Maria Popova, the editor of BrainPickings.org, is trilingual — speaking Russian, English and Spanish — and thus translates for TED. Her curation philosophy: “Virginia Woolf wrote on the mesmerism of books. ‘I feel…as though the physical stuff of my brain were expanding, larger and larger, throbbing quicker and quicker with new blood — and there is no more delicious sensation than this.’ Gathered here are books to make both hemispheres throb.”

I Saw a Peacock with a Fiery Tail by Ramsingh Urveti. “This die-cut masterpiece is based on a 17th-century British ‘trick’ poem and illustrated in the signature Indian folk art style of the Gond tribe by Ramsingh Urveti. It comes from the independent publisher Tara Books, who give voice to marginalized art and literature through remarkable handmade books.”

As Consciousness Is Harnessed to Flesh: Journals and Notebooks, 1964-1980 by Susan Sontag. “An intimate glimpse of the inner life of a woman celebrated as one of the twentieth century’s most remarkable intellectuals. Oscillating between conviction and insecurity in the most beautifully imperfect and human way possible, Sontag details everything.”

Big Questions from Little People by Gemma Elwin Harris. “The questions children ask are often so simple that they turn unwittingly philosophical. Harris asked thousands of primary school children to send in their most restless questions, then invited some of today’s most prominent thinkers – including TEDsters Alain de BottonMary Roach, andRichard Dawkins – to answer.”

Where the Heart Beats: John Cage, Zen Buddhism, and the Inner Life of Artists by Kay Larson. “An exceptional intellectual, creative and spiritual biography of Cage — one of the most influential composers in modern history, whose impact reaches beyond the realm of music and into art, literature, cinema, and just about every other aesthetic and conceptual expression of curiosity about the world.”

Tiny Beautiful Things: Advice on Love and Life from Dear Sugar by Cheryl Strayed.“A collection of no-bulls**t, wholehearted wisdom on life’s trickiest contexts published under The Rumpus columnist Dear Sugar’s long-awaited real name. Turn to page 352 for a sublime taste.”

A Technique for Producing Ideas: The Simple Five-step Formula Anyone Can Use to be More Creative in Business and in Life! by James Webb Young. “Originally published by an ad man in 1939, this forgotten gem lays out with striking lucidity and clarity the five essential steps for a productive creative process.”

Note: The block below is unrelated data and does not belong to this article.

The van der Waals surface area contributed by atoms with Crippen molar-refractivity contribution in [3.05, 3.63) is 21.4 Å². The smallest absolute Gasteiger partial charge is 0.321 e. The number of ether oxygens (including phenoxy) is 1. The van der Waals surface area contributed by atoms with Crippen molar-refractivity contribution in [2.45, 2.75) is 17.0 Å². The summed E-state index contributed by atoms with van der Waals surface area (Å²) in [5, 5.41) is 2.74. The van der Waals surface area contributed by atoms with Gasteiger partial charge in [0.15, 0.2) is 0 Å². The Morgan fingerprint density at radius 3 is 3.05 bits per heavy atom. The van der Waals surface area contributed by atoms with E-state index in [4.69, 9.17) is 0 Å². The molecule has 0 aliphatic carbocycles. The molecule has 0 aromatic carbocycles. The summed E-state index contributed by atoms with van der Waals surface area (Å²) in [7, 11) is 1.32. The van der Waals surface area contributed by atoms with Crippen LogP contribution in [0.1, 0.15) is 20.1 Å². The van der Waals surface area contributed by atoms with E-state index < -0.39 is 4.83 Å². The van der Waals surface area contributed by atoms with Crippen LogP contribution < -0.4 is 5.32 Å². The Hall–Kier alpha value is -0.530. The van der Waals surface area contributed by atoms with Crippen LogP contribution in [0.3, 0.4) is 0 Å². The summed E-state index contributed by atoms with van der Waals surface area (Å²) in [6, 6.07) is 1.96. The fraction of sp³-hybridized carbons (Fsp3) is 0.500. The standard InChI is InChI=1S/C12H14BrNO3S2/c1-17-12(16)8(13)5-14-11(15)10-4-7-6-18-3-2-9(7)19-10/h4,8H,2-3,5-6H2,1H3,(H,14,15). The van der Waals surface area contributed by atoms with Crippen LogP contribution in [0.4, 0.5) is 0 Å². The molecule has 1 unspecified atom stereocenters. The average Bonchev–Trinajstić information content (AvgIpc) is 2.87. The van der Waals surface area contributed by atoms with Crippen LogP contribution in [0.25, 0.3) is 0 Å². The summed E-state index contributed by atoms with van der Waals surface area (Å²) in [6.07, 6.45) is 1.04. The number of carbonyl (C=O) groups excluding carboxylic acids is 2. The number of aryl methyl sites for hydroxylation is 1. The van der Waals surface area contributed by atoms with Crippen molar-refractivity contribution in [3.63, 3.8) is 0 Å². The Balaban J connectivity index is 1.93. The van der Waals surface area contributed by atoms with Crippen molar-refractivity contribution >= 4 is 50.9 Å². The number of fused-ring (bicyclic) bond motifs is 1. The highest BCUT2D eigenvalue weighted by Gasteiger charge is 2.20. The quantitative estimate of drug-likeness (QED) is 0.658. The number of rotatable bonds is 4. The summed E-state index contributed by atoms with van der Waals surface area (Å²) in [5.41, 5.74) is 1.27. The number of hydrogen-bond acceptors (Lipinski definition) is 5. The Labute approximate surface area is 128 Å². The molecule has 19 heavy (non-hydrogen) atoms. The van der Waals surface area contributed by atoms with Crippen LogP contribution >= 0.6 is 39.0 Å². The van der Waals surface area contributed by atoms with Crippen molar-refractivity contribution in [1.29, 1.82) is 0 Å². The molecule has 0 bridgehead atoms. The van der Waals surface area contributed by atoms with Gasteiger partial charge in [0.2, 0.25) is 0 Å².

The Where, the Why, and the How: 75 Artists Illustrate Wondrous Mysteries of Scienceby Matt Lamothe, Julia Rothman, Jenny Volvovski. “Some of today’s most celebrated artists create scientific illustrations and charts to accompany short essays about the most fascinating unanswered questions on the minds of contemporary scientists. A testament to the idea that ignorance drives discovery.”

Henri’s Walk to Paris by Leonore Klein and Saul Bass. “A children’s book from the graphic designer responsible for some of the most timeless logos and film title sequences of the twentieth century.”

The Big New Yorker Book of Dogs by The New Yorker Magazine. “A remarkable collection of canine-themed gems — fiction, poetry, articles, humor, cartoons, cover art, manuscript drafts and more.”

Internal Time: Chronotypes, Social Jet Lag, and Why You’re So Tired by Till Roenneberg. “The German chronobiologist demonstrates through a wealth of research that our sleep patterns have little to do with laziness and other such scorned character flaws, and everything to do with biology.”

Guy Raz’s book picks

Radio veteran Guy Raz has covered war, peace and everything in-between. Last year, he left Weekend All Things Considered to hostTED Radio Hour. His curation philosophy: “I’m a generalist. I serve a vast, diverse audience of listeners with very different tastes — so when I feature a book, I look for a strong, compelling voice or narrative, no matter the topic.”

Homage to Catalonia by George Orwell. “This book has influenced my perspective as a reporter more than any other. Orwell went to Spain to write a triumphant narrative of the cause he supported, but what he saw fundamentally changed him.”

Letters to a Young Contrarian by Christopher Hitchens. “The power of Hitchens’ arguments strangles you because they are so tightly written and so convincing. His message is simple: don’t trust yourself and, once you’ve come to a conclusion, second-guess it.”